Pounding relentlessly against the gusty waves, a horde of New England fishermen voyages into the boundless, commanding Atlantic. These are not mere anglers preying upon their daily bins but the embodiment of America’s oldest industry, desperate for a landmark victory at the nation’s highest court. Their plight – a grim struggle against what they perceive as an unwarranted government intrusion that could ultimately decide the destiny of an ancient vocation.
This week, at the steps of the Supreme Court, in two cases of high-stake drama, these fishermen mounted their challenge against a controversial regulation – a supposed Constitutional violation by the Commerce Department’s National Oceanic and Atmospheric Administration (NOAA). Under its dictates, they are obligated to accommodate government officials as human monitors aboard their vessels, an imposition that costs them an exorbitant $780-a-day fee, rendering their operation financially unsustainable.
The program that facilitated this contentious scenario was promptly established under President Donald Trump in 2020, aiming to deploy a monitor on 50 percent of all herring fishing trips to ensure adherence to environmental regulations. However, in an unexpected respite, in April 2023, due to a funding crunch, reimbursements were issued and the program was reluctantly halted.
The struggle is far from over. Jerry Leeman, Rob Odlin, and John Borden, fisher-leaders representing their fraternity, have now ventured into the pulsating heart of the national capital, Washington, D.C. They stand firm in their spat against the U.S. Dept. of Commerce and others in the cases Relentless Inc. v. U.S. Dept. of Commerce and Loper Bright v. Raimondo. The legal test in progress aims to disassemble a 1984 landmark ruling – the “Chevron deference,” which accommodates courts conferring deference to federal agencies to interpret ambivalent laws.
A shadow looms over their industry if they fail to overturn this precedence. The fishermen earnestly believe the defeat would tip their industry into a vortex of decline, paving the way for increased foreign seafood imports. Odlin laments, “It’s ridiculous that Icelandic fishermen can be off the coast of Iceland catching fish and then it goes on an airplane, lands in Boston, and becomes the fish and chips special at your local restaurant.”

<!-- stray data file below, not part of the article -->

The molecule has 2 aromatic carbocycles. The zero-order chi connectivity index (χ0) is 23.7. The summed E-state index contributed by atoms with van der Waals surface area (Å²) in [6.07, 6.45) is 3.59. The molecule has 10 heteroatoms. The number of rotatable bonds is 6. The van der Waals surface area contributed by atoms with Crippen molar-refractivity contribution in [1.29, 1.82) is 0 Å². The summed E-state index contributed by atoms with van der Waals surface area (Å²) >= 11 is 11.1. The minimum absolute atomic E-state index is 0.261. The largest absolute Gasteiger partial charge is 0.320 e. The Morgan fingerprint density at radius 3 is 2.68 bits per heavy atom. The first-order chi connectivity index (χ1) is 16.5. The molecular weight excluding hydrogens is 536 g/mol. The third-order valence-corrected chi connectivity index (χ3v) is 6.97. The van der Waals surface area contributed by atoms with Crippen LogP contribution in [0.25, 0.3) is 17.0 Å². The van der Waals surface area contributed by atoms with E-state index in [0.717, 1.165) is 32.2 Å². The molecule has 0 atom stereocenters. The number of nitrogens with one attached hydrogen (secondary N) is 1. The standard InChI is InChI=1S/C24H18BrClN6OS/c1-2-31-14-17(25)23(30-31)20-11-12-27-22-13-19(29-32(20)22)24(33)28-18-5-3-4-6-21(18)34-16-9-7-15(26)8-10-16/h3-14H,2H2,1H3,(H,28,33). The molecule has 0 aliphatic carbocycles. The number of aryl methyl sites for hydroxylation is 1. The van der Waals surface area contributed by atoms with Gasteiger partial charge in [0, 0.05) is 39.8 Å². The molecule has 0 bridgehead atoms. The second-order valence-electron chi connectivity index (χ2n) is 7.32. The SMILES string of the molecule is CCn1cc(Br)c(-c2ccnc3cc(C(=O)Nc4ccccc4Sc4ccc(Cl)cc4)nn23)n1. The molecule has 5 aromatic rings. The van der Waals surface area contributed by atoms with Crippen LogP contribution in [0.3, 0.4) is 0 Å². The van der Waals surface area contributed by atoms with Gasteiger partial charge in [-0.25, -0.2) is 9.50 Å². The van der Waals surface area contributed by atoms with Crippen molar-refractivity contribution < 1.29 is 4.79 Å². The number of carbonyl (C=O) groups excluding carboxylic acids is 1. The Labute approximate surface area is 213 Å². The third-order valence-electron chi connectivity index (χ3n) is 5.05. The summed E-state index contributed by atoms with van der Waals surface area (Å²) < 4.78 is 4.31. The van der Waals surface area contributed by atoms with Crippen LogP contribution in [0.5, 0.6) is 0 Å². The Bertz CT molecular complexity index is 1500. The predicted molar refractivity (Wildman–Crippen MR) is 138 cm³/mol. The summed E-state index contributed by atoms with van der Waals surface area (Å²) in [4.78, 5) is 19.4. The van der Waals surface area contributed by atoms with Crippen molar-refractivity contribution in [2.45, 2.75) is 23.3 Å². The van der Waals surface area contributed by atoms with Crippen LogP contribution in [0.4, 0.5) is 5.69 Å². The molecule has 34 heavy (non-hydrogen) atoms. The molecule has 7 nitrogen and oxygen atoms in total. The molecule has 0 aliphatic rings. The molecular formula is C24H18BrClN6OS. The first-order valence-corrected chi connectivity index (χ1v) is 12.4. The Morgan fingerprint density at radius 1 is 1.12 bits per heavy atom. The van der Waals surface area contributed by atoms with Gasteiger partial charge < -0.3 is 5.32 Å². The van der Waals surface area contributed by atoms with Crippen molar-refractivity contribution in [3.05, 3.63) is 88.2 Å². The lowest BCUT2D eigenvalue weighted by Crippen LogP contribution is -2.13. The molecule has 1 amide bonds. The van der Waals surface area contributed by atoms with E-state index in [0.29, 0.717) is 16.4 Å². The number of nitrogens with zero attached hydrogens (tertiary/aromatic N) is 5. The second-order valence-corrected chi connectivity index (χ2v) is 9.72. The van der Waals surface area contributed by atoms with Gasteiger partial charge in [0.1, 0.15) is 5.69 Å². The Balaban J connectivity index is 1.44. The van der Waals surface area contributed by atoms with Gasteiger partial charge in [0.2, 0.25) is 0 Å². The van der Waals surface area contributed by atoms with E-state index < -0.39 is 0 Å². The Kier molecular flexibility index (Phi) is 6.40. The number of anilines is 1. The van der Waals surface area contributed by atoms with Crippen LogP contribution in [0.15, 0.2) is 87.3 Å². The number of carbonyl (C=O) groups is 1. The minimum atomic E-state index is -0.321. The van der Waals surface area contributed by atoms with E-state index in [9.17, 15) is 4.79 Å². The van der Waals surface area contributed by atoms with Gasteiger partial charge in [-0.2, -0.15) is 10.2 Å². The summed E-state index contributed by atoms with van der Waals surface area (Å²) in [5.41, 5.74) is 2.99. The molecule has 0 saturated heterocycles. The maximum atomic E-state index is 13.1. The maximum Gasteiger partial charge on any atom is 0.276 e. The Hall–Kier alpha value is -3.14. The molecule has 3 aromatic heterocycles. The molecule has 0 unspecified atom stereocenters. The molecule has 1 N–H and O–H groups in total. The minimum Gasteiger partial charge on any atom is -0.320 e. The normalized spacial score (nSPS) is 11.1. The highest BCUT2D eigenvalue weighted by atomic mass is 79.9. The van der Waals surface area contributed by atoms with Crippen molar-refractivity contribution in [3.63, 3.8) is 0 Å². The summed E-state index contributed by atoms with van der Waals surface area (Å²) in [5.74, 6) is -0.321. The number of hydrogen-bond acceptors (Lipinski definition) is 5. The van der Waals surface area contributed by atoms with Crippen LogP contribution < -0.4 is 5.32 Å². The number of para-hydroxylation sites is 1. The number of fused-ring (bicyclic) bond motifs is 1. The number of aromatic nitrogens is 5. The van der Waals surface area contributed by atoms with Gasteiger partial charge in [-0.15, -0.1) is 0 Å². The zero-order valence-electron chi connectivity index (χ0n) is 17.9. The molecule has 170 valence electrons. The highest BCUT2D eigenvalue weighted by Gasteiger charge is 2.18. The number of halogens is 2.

Adding to the consternation, an alarming 70 to 85 percent of seafood in America is already imported, according to NOAA. Amid the rigors of this heightened import anomaly, Leeman asserts, “The New England fishermen are the most regulated fishermen in the world, but you, the U.S. consumer, are buying product from nations that do not abide by those regulations.”
Like once vibrant echoes fizzling out into futile whispers, we see the fading silhouette of an industry, a way of life, being gradually replaced by the grim visage of technocratic rigidity. Beyond preserving their livelihood, these fishermen ardently love their jobs, cherishing the thought of passing on an inherited legacy to their future generations.
However, the outcome of this legal scuffle carries broader implications. Critics argue a potential victory for the fishermen might trigger a domino effect, gradually declawing the executive agencies from their regulatory powers. The judicial shepherds tasked with navigating this tumultuous sea of predicaments already show signs of a divided court, displaying varied degrees of skepticism and hesitance.
In the throes of this tussle is an age-old industry on the brink, beleaguered men fighting for their heritage, and a nation divided over the balance of power. As the courtroom drama unfolds, it also stirs the currents of a looming storm within our democratic fabric. A storm that, if left unchecked, not only questions the structural integrity of our regulatory checks and balances but also threatens to erode the spirit of America’s oldest industry. It is an alarm sounded not in years or months, but today — the bell tolls for us all.